V(3,r,b,i) &= V(0,0,b,i+1) && \forall r\in R, b\in B, i\in\{1,\dots,8\}\\

V(3,r,b,9) &= 0 && \forall r\in R, b\in B

\end{align}This is a total of $4\times 9\times 9 = 324$ equations.
- When a pure contact hitter is up to bat, they either advance runners (and possibly score if bases are loaded), or they strike out.

\begin{align}

V(o,r,b,i) &= p V(o,r+1,b+1,i) + (1-p) V(o+1,r,b+1,i) && \forall o\in \{0,1,2\}, r\in \{0,1,2\}, b\in \bar S, i\in I \\

V(o,3,b,i) &= p (1+V(o,3,b+1,i)) + (1-p) V(o+1,3,b+1,i) && \forall o\in \{0,1,2\}, b\in \bar S, i \in I

\end{align}This is a total of $3\times 4\times 9\times |\bar S| = 108|\bar S|$ equations.
- When a slugger is up to bat, they either hit a home run (and clear the bases), or they strike out.

\begin{align}

V(o,r,b,i) &= q (r+1+V(o,0,b+1,i)) + (1-q) V(o+1,r,b+1,i) && \forall o\in\{0,1,2\}, r\in R, b\in S, i\in I

\end{align}This is a total of $3\times 4\times 9\times |S| = 108|S|$ equations.

In all the equations above, when we write “$b+1$”, we mean that if we get to the end of the order, we should cycle back to the top of the order.

This adds up to a total of $324+108|\bar S|+108|S| = 1296$ equations. We have the same number of equations as variables, which tells us that we accounted for everything!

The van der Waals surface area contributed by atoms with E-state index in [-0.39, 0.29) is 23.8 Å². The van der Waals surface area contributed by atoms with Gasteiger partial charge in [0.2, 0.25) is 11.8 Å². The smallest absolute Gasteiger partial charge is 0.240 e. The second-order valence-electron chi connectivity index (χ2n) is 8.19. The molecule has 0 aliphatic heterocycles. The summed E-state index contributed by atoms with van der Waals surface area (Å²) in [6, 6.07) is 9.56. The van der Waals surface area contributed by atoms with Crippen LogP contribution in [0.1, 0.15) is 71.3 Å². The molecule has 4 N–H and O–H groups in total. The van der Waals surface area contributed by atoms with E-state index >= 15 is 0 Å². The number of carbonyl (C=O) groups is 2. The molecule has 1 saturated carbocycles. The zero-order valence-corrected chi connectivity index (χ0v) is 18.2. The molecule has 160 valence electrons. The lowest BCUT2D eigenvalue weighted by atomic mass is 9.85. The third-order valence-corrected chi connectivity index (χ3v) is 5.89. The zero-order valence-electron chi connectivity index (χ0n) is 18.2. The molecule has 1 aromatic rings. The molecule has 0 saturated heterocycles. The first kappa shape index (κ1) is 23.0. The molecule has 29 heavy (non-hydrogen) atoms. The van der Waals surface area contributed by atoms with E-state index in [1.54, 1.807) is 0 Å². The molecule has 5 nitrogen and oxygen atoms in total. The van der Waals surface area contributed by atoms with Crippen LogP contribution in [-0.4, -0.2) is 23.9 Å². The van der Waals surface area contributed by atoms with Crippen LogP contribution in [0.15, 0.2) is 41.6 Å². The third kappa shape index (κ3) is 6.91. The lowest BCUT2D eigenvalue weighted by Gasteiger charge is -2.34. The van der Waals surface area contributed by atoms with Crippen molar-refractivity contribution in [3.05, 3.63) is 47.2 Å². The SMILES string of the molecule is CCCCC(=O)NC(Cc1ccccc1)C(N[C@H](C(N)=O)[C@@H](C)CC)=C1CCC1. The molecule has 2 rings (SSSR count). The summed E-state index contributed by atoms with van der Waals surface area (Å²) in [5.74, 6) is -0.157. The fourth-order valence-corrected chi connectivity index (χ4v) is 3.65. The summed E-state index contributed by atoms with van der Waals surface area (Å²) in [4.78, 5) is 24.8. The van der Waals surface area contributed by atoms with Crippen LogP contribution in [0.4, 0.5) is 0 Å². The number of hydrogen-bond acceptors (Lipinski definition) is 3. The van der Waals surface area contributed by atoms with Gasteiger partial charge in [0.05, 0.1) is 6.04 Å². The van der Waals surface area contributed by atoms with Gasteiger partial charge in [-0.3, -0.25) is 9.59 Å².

I used Mathematica to input all the equations programmatically and solve them, and here is what I found.

### First part: one inning, one slugger

When looking at a single inning with a single slugger, we pick $I = \{1\}$, and we can choose $S = \{9\}$ for example, and then ask, which batter should bat first to maximize score? this amounts to see which of

\[

V(0,0,b,1),\qquad b=1,2,\dots,9

\]is largest. Using the hitting percentages from the problem ($p=\frac{1}{3}$ and $q=\frac{1}{10}$), we obtain the following bar chart:

So it is best to put the slugger fourth in the batting order. This leads to an expected score of $\frac{3051922249868633}{12708748019768805} \approx 0.240143$ runs scored in the first inning. This is only narrowly better than putting the slugger third, which leads to an average of $0.23937$ runs scored. Overall, here is what we find:

\[

\begin{array}{r|ccccccccc}

\text{slugger position} & 1 & 2 & 3 & 4 & 5 & 6 & 7 & 8 & 9 \\ \hline

\text{expected runs} & 0.184128 & 0.210732 & 0.23937 & 0.240143 & 0.202726 & 0.156235 & 0.168336 & 0.174246 & 0.176961

\end{array}

\]

By changing $p$ and $q$, we get different solutions. For example, if we make the pure contact hitters better, say $p=\frac{2}{3}$, but we keep the slugging at $q=\frac{1}{10}$, we obtain:

So in this case, the slugger is best placed last, presumably because they get out so much more frequently than the pure contact hitters.